Conformal coatings like parylene are strong and trustworthy, and they make necessary equipment safe to use and safer to rely on for long periods of time. However, even the best conformal coatings sometimes need a bit of help to perform their duties efficiently--and that's where masking comes in. Masking is a specialized process with a lot of variables, and, while it is necessary for many applications, the specifics aren't always well-known. Today, our conformal coating experts will provide a crash-course in masking.
The Basics of Masking
Masking is a process designed to ensure that the functionality of conformal coatings and the items they're protecting, like printed circuit boards, don't interrupt one another. For example, if parylene were to coat batteries, connectors, grounding points, switches, or other delicate components, the overall functionality of the item itself could be limited, and the rest of the coating might be rendered inefficient. Masking keeps this from happening by protecting identified areas from the coating during the application process. The process is specialized, and there are a lot of variables, but the key is to carefully decide which masking systems are most effective given the item itself and the desired functions.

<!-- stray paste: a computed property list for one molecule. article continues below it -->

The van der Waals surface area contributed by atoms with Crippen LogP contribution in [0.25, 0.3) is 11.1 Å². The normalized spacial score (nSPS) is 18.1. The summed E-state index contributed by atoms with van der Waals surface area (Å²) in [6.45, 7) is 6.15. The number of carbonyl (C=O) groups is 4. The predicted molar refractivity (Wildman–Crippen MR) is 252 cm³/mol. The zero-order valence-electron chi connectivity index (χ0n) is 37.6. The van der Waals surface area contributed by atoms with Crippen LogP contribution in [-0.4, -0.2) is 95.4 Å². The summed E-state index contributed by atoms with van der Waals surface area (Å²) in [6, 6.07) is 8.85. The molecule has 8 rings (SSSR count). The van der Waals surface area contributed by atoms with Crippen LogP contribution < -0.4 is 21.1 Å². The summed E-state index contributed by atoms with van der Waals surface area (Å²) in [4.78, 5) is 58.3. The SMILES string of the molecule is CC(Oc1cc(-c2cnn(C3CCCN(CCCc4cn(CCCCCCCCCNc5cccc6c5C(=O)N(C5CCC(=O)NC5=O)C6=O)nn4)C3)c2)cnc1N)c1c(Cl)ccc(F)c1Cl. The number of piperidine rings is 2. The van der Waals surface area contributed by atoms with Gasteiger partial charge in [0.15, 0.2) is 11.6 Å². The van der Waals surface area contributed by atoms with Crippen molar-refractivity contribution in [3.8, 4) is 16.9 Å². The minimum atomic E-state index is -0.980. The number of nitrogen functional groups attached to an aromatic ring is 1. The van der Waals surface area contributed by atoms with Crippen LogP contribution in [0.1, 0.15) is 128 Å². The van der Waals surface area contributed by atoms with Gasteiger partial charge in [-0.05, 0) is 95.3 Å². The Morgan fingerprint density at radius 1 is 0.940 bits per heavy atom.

What You Need to Know
Our conformal coating experts know the ins and outs of masking, and today they're sharing some key details. Here's a quick look!
Variables. One of the most important parts of the masking process is identifying all of the variables. These include but are not limited to, the type of coating being used, the specific area to be coated, and all involved materials. These variables often have a big impact on the entire process, so knowing what you're dealing with is crucial.
Parylene masking. It's important to remember that if you're using one of the most trusted and long-lived conformal coatings--parylene--then you'll need to use a unique masking process. Parylene's application is in a gaseous form, so there is often need to mask more than just a few specific locations.
Issues. As with anything worth doing, there are a few potential issues to look out for when masking. One of these is electrostatic discharge, defined as too much static electricity, which can be controlled by an ionized air blower; another potential problem is improper timing because the relationship between the masking and coating processes is delicate and any timing issues can cause big risks.